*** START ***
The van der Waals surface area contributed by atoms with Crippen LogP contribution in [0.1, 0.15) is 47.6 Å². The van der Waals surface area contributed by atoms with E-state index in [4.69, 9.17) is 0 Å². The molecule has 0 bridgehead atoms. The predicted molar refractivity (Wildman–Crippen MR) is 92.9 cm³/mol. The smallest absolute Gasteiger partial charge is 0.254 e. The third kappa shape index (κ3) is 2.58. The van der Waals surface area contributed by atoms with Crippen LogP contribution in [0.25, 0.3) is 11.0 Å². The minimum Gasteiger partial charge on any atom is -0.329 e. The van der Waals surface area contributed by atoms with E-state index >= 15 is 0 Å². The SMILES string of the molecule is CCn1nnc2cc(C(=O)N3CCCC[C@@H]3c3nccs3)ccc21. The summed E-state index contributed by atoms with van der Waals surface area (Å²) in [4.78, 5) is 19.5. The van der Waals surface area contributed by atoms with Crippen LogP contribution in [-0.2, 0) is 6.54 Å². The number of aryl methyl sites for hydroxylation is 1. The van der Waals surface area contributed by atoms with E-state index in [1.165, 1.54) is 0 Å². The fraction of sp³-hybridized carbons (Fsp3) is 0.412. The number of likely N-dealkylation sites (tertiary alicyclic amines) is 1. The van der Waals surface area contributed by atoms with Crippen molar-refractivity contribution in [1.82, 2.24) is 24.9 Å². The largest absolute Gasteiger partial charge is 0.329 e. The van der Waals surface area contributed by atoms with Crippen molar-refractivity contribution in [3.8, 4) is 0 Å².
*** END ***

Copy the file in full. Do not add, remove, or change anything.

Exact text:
The van der Waals surface area contributed by atoms with Crippen LogP contribution in [0.1, 0.15) is 47.6 Å². The van der Waals surface area contributed by atoms with E-state index in [4.69, 9.17) is 0 Å². The molecule has 0 bridgehead atoms. The predicted molar refractivity (Wildman–Crippen MR) is 92.9 cm³/mol. The smallest absolute Gasteiger partial charge is 0.254 e. The third kappa shape index (κ3) is 2.58. The van der Waals surface area contributed by atoms with Crippen LogP contribution in [0.25, 0.3) is 11.0 Å². The minimum Gasteiger partial charge on any atom is -0.329 e. The van der Waals surface area contributed by atoms with E-state index >= 15 is 0 Å². The SMILES string of the molecule is CCn1nnc2cc(C(=O)N3CCCC[C@@H]3c3nccs3)ccc21. The summed E-state index contributed by atoms with van der Waals surface area (Å²) in [4.78, 5) is 19.5. The van der Waals surface area contributed by atoms with Crippen LogP contribution in [-0.2, 0) is 6.54 Å². The number of aryl methyl sites for hydroxylation is 1. The van der Waals surface area contributed by atoms with E-state index in [1.165, 1.54) is 0 Å². The fraction of sp³-hybridized carbons (Fsp3) is 0.412. The number of likely N-dealkylation sites (tertiary alicyclic amines) is 1. The van der Waals surface area contributed by atoms with Crippen molar-refractivity contribution in [1.82, 2.24) is 24.9 Å². The largest absolute Gasteiger partial charge is 0.329 e. The van der Waals surface area contributed by atoms with Crippen molar-refractivity contribution in [3.8, 4) is 0 Å².